Will There Be A Sequel To Resident Evil: Welcome To Raccoon City? Here's What We Know

Director Johannes Roberts' cinematic reboot of "Resident Evil" raised plenty of eyebrows upon announcement, and while the film received mixed reviews from critics, it managed to take home $31.6 million at the box office during the pandemic and made a lot of fans of the video game series (myself included) very, very happy. In the weeks leading up to the film's release, Roberts spoke at length about how he wants to make additional films to continue the story set up in "Resident Evil: Welcome to Raccoon City," including finally letting Chris Redfield punch a boulder, and incorporate the creepy and untapped world of the "Resident Evil 4" game.

The mid-credits scene of "Welcome to Raccoon City" absolutely set the groundwork for a potential sequel, and with 28 games in the "Resident Evil" franchise, there's more than enough material to mine through for future films. While the movie didn't pull box office numbers quite like Paul W. S. Anderson's "Resident Evil" films starring Milla Jovovich, it still has the potential to perform well once the film hits VOD considering, you know, there is still VERY MUCH A PANDEMIC HAPPENING. So, will there actually be a sequel to "Resident Evil: Welcome to Raccoon City?" Or is this the end of the road for the franchise's film reboot? Here's what we know so far regarding a possible sequel.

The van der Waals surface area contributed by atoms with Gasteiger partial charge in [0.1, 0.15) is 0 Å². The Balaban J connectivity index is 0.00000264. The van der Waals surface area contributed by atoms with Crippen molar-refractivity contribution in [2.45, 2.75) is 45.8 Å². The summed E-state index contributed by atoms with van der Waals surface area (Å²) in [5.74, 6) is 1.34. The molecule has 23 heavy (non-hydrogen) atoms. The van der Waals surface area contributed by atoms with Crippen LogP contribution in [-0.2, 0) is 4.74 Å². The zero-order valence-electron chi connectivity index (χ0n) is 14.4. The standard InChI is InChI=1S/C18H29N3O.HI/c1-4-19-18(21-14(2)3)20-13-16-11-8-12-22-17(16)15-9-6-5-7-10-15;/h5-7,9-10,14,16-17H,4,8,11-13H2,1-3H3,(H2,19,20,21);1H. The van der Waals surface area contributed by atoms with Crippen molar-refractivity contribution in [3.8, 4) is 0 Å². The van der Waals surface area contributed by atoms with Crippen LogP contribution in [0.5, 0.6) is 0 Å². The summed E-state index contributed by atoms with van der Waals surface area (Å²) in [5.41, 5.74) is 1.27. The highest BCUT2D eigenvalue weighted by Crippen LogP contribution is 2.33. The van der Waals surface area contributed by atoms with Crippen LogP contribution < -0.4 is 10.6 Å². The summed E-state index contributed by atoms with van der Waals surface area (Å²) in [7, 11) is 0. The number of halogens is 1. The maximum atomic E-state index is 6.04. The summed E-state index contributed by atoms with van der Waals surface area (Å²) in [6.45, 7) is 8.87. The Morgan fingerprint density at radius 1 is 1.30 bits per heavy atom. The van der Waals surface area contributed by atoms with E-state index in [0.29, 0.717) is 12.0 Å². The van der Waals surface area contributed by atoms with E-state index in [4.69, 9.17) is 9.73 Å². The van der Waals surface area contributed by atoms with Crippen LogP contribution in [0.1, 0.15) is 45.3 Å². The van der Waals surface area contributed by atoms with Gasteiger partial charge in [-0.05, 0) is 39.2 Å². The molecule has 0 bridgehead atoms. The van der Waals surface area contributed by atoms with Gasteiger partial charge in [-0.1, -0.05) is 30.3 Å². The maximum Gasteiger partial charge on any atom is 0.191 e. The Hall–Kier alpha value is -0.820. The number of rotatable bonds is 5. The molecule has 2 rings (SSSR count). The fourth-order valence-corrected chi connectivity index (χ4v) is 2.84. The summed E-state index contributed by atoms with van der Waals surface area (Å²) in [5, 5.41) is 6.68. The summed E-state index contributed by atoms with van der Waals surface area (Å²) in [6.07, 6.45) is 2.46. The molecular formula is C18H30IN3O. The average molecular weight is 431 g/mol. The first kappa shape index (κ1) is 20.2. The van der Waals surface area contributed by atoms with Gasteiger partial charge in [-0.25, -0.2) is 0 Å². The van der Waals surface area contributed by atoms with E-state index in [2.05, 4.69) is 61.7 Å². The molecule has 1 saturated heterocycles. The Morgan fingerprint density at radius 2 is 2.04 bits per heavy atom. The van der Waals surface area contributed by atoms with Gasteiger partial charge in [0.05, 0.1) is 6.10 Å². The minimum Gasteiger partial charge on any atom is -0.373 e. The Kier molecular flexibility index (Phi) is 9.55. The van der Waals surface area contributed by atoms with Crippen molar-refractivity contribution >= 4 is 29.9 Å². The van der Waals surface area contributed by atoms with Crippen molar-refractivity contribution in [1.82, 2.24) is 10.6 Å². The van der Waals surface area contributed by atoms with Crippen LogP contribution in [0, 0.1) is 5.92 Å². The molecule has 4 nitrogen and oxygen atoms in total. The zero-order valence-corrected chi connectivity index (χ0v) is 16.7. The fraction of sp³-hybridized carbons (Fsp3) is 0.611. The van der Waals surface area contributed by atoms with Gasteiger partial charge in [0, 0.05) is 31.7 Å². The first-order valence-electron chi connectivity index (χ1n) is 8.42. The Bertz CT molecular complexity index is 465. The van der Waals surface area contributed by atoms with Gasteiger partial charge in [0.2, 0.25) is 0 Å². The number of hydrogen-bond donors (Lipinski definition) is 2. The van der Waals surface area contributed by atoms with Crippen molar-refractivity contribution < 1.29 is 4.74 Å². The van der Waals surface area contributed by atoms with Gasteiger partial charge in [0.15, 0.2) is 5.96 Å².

Is A Sequel Even a Possibility?

The possibility is definitely there, but as of right now, Sony hasn't confirmed any development on a sequel. The film more than set the stage for a sequel, but until Roberts is given the green-light, we'll be anxiously awaiting further news. If I were a betting woman, I'd assume Sony is going to wait to see how the film performs on VOD. The film made its budget back in box office returns, but given how many featurettes and promotional videos were put out leading up to the release, they surely haven't covered the marketing budget just yet. The film is still playing in some select theaters around the country, but in my own personal prediction, this is a film that will thrive through streaming numbers.

The set-up in the mid-credits sequence is so strong that it feels like a disservice not continuing with the story. Then again, this is America where the dollar is king and a story's integrity will always come second (if not third) to turning a profit. Hopefully once "Resident Evil: Welcome To Raccoon City" is available to be watched from the comfort and safety of home, the numbers will be enough to convince Sony to let Roberts continue with his vision. Otherwise, we can consider this reboot nothing more than Licker meat.